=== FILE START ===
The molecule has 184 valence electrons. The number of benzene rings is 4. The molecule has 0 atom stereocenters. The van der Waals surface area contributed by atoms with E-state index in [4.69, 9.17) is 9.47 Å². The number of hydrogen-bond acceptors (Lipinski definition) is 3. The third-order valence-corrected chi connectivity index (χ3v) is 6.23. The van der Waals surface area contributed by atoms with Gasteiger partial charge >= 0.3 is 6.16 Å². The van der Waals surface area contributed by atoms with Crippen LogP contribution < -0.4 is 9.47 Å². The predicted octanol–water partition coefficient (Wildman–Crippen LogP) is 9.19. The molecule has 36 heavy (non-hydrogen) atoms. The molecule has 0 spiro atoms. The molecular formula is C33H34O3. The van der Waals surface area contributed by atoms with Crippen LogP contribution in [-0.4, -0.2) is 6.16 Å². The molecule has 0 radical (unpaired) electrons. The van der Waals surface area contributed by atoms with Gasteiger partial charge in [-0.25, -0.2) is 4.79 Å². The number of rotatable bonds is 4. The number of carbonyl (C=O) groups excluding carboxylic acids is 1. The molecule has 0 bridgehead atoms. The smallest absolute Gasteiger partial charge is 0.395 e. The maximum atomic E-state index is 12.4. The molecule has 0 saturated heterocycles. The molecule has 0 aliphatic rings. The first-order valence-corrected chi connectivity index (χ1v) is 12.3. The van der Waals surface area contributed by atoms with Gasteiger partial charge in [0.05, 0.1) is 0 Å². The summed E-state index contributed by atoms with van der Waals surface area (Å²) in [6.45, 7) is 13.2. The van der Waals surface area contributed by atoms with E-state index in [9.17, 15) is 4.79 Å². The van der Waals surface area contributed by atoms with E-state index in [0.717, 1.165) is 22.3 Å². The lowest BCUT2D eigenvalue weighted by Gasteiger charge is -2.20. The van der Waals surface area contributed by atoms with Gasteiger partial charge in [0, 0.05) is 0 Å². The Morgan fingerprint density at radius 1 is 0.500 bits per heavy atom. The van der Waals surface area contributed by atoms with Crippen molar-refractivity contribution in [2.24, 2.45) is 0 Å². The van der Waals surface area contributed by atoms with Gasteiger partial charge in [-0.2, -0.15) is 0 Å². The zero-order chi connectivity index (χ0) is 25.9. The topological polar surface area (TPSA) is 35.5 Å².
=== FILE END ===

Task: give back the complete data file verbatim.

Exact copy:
The molecule has 184 valence electrons. The number of benzene rings is 4. The molecule has 0 atom stereocenters. The van der Waals surface area contributed by atoms with E-state index in [4.69, 9.17) is 9.47 Å². The number of hydrogen-bond acceptors (Lipinski definition) is 3. The third-order valence-corrected chi connectivity index (χ3v) is 6.23. The van der Waals surface area contributed by atoms with Gasteiger partial charge >= 0.3 is 6.16 Å². The van der Waals surface area contributed by atoms with Crippen LogP contribution < -0.4 is 9.47 Å². The predicted octanol–water partition coefficient (Wildman–Crippen LogP) is 9.19. The molecule has 36 heavy (non-hydrogen) atoms. The molecule has 0 spiro atoms. The molecular formula is C33H34O3. The van der Waals surface area contributed by atoms with Crippen LogP contribution in [-0.4, -0.2) is 6.16 Å². The molecule has 0 radical (unpaired) electrons. The van der Waals surface area contributed by atoms with Gasteiger partial charge in [-0.25, -0.2) is 4.79 Å². The number of rotatable bonds is 4. The number of carbonyl (C=O) groups excluding carboxylic acids is 1. The molecule has 0 bridgehead atoms. The smallest absolute Gasteiger partial charge is 0.395 e. The maximum atomic E-state index is 12.4. The molecule has 0 saturated heterocycles. The molecule has 0 aliphatic rings. The first-order valence-corrected chi connectivity index (χ1v) is 12.3. The van der Waals surface area contributed by atoms with Gasteiger partial charge in [0.05, 0.1) is 0 Å². The summed E-state index contributed by atoms with van der Waals surface area (Å²) in [6.45, 7) is 13.2. The van der Waals surface area contributed by atoms with E-state index in [9.17, 15) is 4.79 Å². The van der Waals surface area contributed by atoms with E-state index in [0.717, 1.165) is 22.3 Å². The lowest BCUT2D eigenvalue weighted by Gasteiger charge is -2.20. The van der Waals surface area contributed by atoms with Gasteiger partial charge in [0, 0.05) is 0 Å². The Morgan fingerprint density at radius 1 is 0.500 bits per heavy atom. The van der Waals surface area contributed by atoms with Crippen molar-refractivity contribution in [2.24, 2.45) is 0 Å². The van der Waals surface area contributed by atoms with Gasteiger partial charge in [-0.2, -0.15) is 0 Å². The zero-order chi connectivity index (χ0) is 25.9. The topological polar surface area (TPSA) is 35.5 Å².